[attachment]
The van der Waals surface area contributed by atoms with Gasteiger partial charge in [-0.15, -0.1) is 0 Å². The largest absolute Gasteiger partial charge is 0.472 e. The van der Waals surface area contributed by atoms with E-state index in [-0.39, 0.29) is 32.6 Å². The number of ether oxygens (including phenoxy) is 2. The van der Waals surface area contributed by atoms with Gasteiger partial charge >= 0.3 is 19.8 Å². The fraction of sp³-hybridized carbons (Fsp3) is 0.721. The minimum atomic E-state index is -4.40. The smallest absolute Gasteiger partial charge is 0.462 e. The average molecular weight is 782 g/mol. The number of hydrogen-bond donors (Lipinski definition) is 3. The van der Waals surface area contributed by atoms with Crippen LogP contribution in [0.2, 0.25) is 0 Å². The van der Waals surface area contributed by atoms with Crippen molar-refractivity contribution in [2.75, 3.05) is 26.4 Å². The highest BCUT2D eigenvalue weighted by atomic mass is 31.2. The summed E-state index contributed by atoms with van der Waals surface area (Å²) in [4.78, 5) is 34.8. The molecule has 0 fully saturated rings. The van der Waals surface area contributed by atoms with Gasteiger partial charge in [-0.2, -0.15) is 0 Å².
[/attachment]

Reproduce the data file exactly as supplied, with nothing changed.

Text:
The van der Waals surface area contributed by atoms with Gasteiger partial charge in [-0.15, -0.1) is 0 Å². The largest absolute Gasteiger partial charge is 0.472 e. The van der Waals surface area contributed by atoms with E-state index in [-0.39, 0.29) is 32.6 Å². The number of ether oxygens (including phenoxy) is 2. The van der Waals surface area contributed by atoms with Gasteiger partial charge >= 0.3 is 19.8 Å². The fraction of sp³-hybridized carbons (Fsp3) is 0.721. The minimum atomic E-state index is -4.40. The smallest absolute Gasteiger partial charge is 0.462 e. The average molecular weight is 782 g/mol. The number of hydrogen-bond donors (Lipinski definition) is 3. The van der Waals surface area contributed by atoms with Crippen LogP contribution in [0.2, 0.25) is 0 Å². The van der Waals surface area contributed by atoms with Crippen molar-refractivity contribution in [2.75, 3.05) is 26.4 Å². The highest BCUT2D eigenvalue weighted by atomic mass is 31.2. The summed E-state index contributed by atoms with van der Waals surface area (Å²) in [4.78, 5) is 34.8. The molecule has 0 fully saturated rings. The van der Waals surface area contributed by atoms with Gasteiger partial charge in [-0.2, -0.15) is 0 Å².